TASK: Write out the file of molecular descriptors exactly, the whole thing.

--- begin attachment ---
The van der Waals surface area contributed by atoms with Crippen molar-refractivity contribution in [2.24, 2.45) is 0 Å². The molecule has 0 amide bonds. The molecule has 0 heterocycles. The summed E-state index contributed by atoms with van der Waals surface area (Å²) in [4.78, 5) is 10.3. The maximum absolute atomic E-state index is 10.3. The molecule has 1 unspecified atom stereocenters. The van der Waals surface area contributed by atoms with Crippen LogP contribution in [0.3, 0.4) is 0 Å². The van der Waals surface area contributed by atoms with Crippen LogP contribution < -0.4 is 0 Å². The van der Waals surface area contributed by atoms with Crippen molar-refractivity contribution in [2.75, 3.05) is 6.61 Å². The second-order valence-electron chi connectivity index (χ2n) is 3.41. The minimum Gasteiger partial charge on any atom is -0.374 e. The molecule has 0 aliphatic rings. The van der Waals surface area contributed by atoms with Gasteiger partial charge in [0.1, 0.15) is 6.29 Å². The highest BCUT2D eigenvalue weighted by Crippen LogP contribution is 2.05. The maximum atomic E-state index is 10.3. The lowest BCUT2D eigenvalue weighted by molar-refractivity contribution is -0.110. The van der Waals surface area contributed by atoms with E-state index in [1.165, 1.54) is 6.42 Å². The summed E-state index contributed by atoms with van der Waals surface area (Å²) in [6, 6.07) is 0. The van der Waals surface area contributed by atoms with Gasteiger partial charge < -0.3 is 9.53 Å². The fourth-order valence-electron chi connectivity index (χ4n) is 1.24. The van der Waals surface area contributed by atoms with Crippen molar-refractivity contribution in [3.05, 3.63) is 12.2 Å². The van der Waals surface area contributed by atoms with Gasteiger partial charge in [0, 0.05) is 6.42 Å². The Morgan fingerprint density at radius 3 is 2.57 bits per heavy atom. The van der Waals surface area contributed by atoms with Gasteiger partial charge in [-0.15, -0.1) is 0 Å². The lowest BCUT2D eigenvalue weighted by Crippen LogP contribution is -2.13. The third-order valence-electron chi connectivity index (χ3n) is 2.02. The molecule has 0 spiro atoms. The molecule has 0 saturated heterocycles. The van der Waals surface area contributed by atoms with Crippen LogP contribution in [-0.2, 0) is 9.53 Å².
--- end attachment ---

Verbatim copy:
The van der Waals surface area contributed by atoms with Crippen molar-refractivity contribution in [2.24, 2.45) is 0 Å². The molecule has 0 amide bonds. The molecule has 0 heterocycles. The summed E-state index contributed by atoms with van der Waals surface area (Å²) in [4.78, 5) is 10.3. The maximum absolute atomic E-state index is 10.3. The molecule has 1 unspecified atom stereocenters. The van der Waals surface area contributed by atoms with Crippen LogP contribution in [0.3, 0.4) is 0 Å². The van der Waals surface area contributed by atoms with Crippen LogP contribution < -0.4 is 0 Å². The van der Waals surface area contributed by atoms with Crippen molar-refractivity contribution in [2.75, 3.05) is 6.61 Å². The second-order valence-electron chi connectivity index (χ2n) is 3.41. The minimum Gasteiger partial charge on any atom is -0.374 e. The molecule has 0 aliphatic rings. The van der Waals surface area contributed by atoms with Gasteiger partial charge in [0.1, 0.15) is 6.29 Å². The highest BCUT2D eigenvalue weighted by Crippen LogP contribution is 2.05. The maximum atomic E-state index is 10.3. The lowest BCUT2D eigenvalue weighted by molar-refractivity contribution is -0.110. The van der Waals surface area contributed by atoms with E-state index in [1.165, 1.54) is 6.42 Å². The summed E-state index contributed by atoms with van der Waals surface area (Å²) in [6, 6.07) is 0. The van der Waals surface area contributed by atoms with Gasteiger partial charge < -0.3 is 9.53 Å². The fourth-order valence-electron chi connectivity index (χ4n) is 1.24. The van der Waals surface area contributed by atoms with Crippen molar-refractivity contribution in [3.05, 3.63) is 12.2 Å². The van der Waals surface area contributed by atoms with Gasteiger partial charge in [0, 0.05) is 6.42 Å². The Morgan fingerprint density at radius 3 is 2.57 bits per heavy atom. The van der Waals surface area contributed by atoms with Gasteiger partial charge in [-0.15, -0.1) is 0 Å². The lowest BCUT2D eigenvalue weighted by Crippen LogP contribution is -2.13. The third-order valence-electron chi connectivity index (χ3n) is 2.02. The molecule has 0 spiro atoms. The molecule has 0 saturated heterocycles. The van der Waals surface area contributed by atoms with Crippen LogP contribution in [-0.2, 0) is 9.53 Å².